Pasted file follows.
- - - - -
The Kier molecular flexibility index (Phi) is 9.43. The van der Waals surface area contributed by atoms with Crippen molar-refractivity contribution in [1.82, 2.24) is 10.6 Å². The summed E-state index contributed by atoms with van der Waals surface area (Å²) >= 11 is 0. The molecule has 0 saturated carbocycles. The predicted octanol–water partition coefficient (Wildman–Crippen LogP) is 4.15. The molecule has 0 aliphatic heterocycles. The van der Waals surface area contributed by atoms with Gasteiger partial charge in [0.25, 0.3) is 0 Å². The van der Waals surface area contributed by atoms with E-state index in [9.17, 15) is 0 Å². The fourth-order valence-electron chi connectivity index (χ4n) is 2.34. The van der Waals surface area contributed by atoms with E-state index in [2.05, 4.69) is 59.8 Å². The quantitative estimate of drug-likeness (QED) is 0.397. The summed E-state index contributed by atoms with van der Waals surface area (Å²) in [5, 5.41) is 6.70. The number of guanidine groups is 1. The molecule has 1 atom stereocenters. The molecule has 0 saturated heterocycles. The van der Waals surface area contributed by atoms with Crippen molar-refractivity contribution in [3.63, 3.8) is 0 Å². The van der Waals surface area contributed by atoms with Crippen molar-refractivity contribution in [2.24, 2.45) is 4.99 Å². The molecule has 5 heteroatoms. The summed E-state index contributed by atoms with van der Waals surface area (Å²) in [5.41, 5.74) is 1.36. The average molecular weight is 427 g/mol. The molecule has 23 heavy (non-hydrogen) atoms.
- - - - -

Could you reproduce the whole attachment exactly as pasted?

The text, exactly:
The Kier molecular flexibility index (Phi) is 9.43. The van der Waals surface area contributed by atoms with Crippen molar-refractivity contribution in [1.82, 2.24) is 10.6 Å². The summed E-state index contributed by atoms with van der Waals surface area (Å²) >= 11 is 0. The molecule has 0 saturated carbocycles. The predicted octanol–water partition coefficient (Wildman–Crippen LogP) is 4.15. The molecule has 0 aliphatic heterocycles. The van der Waals surface area contributed by atoms with Gasteiger partial charge in [0.25, 0.3) is 0 Å². The van der Waals surface area contributed by atoms with E-state index in [9.17, 15) is 0 Å². The fourth-order valence-electron chi connectivity index (χ4n) is 2.34. The van der Waals surface area contributed by atoms with E-state index in [2.05, 4.69) is 59.8 Å². The quantitative estimate of drug-likeness (QED) is 0.397. The summed E-state index contributed by atoms with van der Waals surface area (Å²) in [5, 5.41) is 6.70. The number of guanidine groups is 1. The molecule has 1 atom stereocenters. The molecule has 0 saturated heterocycles. The van der Waals surface area contributed by atoms with Crippen molar-refractivity contribution in [3.63, 3.8) is 0 Å². The van der Waals surface area contributed by atoms with Crippen molar-refractivity contribution in [2.24, 2.45) is 4.99 Å². The molecule has 5 heteroatoms. The summed E-state index contributed by atoms with van der Waals surface area (Å²) in [5.41, 5.74) is 1.36. The average molecular weight is 427 g/mol. The molecule has 23 heavy (non-hydrogen) atoms.